Tether to Freeze Addresses Evading Sanctions on Venezuelan Oil Exports

Tether, the issuer of the popular stablecoin USDT, has announced its intention to freeze addresses associated with sanctioned entities. 

The move comes in response to allegations that Venezuela’s state-run oil company, PDVSA, has been utilizing Tether to bypass sanctions imposed on its crude oil and fuel exports.

Tether has said it is committed to complying with the Office of Foreign Assets Control (OFAC) sanctions list and ensuring the prompt freezing of addresses linked to sanctioned entities.

USDT Used to Bypass Oil Sanctions

A recent Reuters report shed light on the alleged use of cryptocurrencies by PDVSA to facilitate its oil exports amidst newly reimposed oil sanctions by the United States. 

The U.S. Treasury Department has mandated that PDVSA customers and providers wind down transactions by May 31 due to Venezuela’s failure to implement electoral reforms.

According to anonymous sources cited in the report, the reimposed sanctions will pose challenges for Venezuela in expanding its oil production and exports, as companies will require U.S. authorizations to conduct business with the country. 


I personally don’t like the sound of this at all.

Tether $usdt vows to freeze assets after Venezuela looks to crypto to bypass oil sanctions

Once this becomes real, this will give a green-light for serious limitations KYC, AML and crackdown on #stables pic.twitter.com/qqgbW6gj3W

— Reda | IPC (@Reda_IPC) April 23, 2024

In an effort to mitigate the risk of funds being frozen in foreign bank accounts as the sanctions take effect, PDVSA has reportedly turned to Tether for its oil sales.

The report further reveals that PDVSA has restructured its spot oil deals, requiring prepayment in USDT for exported cargo.

Additionally, the Venezuelan oil company allegedly mandates that new customers engaging in oil transactions hold cryptocurrency in a digital wallet. 

To meet these requirements, companies seeking to resume business with PDVSA after receiving a six-month licensing approval from the U.S. in October 2023 had to rely on intermediaries to facilitate cryptocurrency payments.

These developments follow previous reports in 2023 that tied cryptocurrency payments to a corruption scandal at PDVSA, involving the discovery of $21 billion in unaccounted receivables related to oil exports.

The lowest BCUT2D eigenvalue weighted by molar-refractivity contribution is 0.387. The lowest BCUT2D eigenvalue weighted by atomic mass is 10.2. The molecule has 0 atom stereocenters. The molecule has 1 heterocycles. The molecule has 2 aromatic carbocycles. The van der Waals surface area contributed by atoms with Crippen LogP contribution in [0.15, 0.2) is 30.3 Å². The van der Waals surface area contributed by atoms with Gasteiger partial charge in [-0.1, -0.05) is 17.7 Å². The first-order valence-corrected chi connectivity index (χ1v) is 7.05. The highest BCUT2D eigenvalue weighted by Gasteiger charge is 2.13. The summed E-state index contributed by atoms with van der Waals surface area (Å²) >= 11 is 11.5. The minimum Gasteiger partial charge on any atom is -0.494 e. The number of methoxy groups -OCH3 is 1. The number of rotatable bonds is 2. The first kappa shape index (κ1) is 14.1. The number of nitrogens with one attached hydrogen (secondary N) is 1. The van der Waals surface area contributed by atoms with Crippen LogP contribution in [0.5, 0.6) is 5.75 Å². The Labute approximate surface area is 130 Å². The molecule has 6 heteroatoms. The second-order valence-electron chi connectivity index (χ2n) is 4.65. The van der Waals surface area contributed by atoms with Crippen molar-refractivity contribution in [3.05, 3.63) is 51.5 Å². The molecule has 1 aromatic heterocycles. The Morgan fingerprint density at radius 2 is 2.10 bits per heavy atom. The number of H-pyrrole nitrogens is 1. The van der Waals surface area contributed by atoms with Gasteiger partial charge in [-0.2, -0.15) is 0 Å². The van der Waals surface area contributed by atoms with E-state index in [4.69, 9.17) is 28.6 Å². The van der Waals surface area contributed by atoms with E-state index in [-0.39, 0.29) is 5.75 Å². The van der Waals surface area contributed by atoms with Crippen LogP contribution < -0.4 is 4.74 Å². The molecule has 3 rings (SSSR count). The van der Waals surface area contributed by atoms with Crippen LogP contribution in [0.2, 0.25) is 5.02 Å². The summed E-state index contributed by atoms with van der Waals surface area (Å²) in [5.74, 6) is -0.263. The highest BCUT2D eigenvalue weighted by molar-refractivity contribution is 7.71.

By freezing addresses associated with sanctioned entities, Tether aims to prevent the circumvention of sanctions and reinforce compliance efforts. 

Tether Surpasses $100 Billion Market Cap

In early March, Tether’s USDT surpassed a market capitalization of $100 billion, with an impressive growth of 9% year-to-date.

Comparatively, USDT maintains a lead of over $71 billion in market cap when compared to its closest competitor, USD Coin (USDC).

Despite the success, concerns about the quality of assets backing USDT have lingered in the crypto space. 

A recent United Nations report highlighted Tron’s popularity among cyber fraud and money laundering activities in Southeast Asia. 

Tether has refuted these claims, emphasizing its collaboration with law enforcement and the traceability of its token.

Last week, Tether partnered with digital assets infrastructure provider Fuze to enhance education and awareness surrounding digital assets in Turkey and the Middle East.

Per the announcement, the two companies aim to address various aspects of education within the digital asset realm, including cross-border payment solutions, compliance, regulatory framework development, and education for local financial institutions.

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